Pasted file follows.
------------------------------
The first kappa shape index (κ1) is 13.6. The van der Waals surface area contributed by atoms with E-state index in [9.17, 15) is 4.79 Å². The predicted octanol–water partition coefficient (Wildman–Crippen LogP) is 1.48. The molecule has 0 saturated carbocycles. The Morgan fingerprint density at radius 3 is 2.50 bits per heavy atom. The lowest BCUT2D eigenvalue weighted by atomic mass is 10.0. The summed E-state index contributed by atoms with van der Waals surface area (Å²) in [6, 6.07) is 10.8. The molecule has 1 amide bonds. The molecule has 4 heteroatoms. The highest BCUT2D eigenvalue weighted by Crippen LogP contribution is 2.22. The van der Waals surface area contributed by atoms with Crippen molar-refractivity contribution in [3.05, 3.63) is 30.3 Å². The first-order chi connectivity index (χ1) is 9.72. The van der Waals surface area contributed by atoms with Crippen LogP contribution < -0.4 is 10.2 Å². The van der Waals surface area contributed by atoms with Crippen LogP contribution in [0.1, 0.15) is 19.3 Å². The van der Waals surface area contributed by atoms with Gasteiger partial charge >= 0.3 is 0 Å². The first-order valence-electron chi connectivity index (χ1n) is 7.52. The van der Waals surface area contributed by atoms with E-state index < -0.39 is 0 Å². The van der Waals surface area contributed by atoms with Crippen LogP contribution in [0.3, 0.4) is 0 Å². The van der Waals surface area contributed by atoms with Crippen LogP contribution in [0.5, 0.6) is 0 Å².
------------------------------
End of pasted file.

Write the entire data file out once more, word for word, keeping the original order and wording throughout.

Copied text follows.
The first kappa shape index (κ1) is 13.6. The van der Waals surface area contributed by atoms with E-state index in [9.17, 15) is 4.79 Å². The predicted octanol–water partition coefficient (Wildman–Crippen LogP) is 1.48. The molecule has 0 saturated carbocycles. The Morgan fingerprint density at radius 3 is 2.50 bits per heavy atom. The lowest BCUT2D eigenvalue weighted by atomic mass is 10.0. The summed E-state index contributed by atoms with van der Waals surface area (Å²) in [6, 6.07) is 10.8. The molecule has 1 amide bonds. The molecule has 4 heteroatoms. The highest BCUT2D eigenvalue weighted by Crippen LogP contribution is 2.22. The van der Waals surface area contributed by atoms with Crippen molar-refractivity contribution in [3.05, 3.63) is 30.3 Å². The first-order chi connectivity index (χ1) is 9.72. The van der Waals surface area contributed by atoms with Crippen LogP contribution < -0.4 is 10.2 Å². The van der Waals surface area contributed by atoms with Crippen LogP contribution in [0.1, 0.15) is 19.3 Å². The van der Waals surface area contributed by atoms with Gasteiger partial charge >= 0.3 is 0 Å². The first-order valence-electron chi connectivity index (χ1n) is 7.52. The van der Waals surface area contributed by atoms with E-state index < -0.39 is 0 Å². The van der Waals surface area contributed by atoms with Crippen LogP contribution in [0.3, 0.4) is 0 Å². The van der Waals surface area contributed by atoms with Crippen LogP contribution in [0.5, 0.6) is 0 Å².